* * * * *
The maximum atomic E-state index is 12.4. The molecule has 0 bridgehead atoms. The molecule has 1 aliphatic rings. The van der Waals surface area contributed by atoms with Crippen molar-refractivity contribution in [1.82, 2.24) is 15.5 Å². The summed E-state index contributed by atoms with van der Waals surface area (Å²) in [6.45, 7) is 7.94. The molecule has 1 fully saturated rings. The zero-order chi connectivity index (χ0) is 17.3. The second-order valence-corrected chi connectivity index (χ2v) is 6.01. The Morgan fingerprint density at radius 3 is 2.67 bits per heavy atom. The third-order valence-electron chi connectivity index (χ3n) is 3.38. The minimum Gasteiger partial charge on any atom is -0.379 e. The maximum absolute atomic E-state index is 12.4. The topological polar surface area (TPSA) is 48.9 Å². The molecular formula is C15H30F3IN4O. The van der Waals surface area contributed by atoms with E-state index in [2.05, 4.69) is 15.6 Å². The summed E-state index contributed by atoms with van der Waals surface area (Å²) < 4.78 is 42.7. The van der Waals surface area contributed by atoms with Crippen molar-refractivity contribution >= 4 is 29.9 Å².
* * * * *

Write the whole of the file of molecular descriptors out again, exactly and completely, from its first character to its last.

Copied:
The maximum atomic E-state index is 12.4. The molecule has 0 bridgehead atoms. The molecule has 1 aliphatic rings. The van der Waals surface area contributed by atoms with Crippen molar-refractivity contribution in [1.82, 2.24) is 15.5 Å². The summed E-state index contributed by atoms with van der Waals surface area (Å²) in [6.45, 7) is 7.94. The molecule has 1 fully saturated rings. The zero-order chi connectivity index (χ0) is 17.3. The second-order valence-corrected chi connectivity index (χ2v) is 6.01. The Morgan fingerprint density at radius 3 is 2.67 bits per heavy atom. The third-order valence-electron chi connectivity index (χ3n) is 3.38. The minimum Gasteiger partial charge on any atom is -0.379 e. The maximum absolute atomic E-state index is 12.4. The topological polar surface area (TPSA) is 48.9 Å². The molecular formula is C15H30F3IN4O. The van der Waals surface area contributed by atoms with E-state index in [2.05, 4.69) is 15.6 Å². The summed E-state index contributed by atoms with van der Waals surface area (Å²) < 4.78 is 42.7. The van der Waals surface area contributed by atoms with Crippen molar-refractivity contribution >= 4 is 29.9 Å².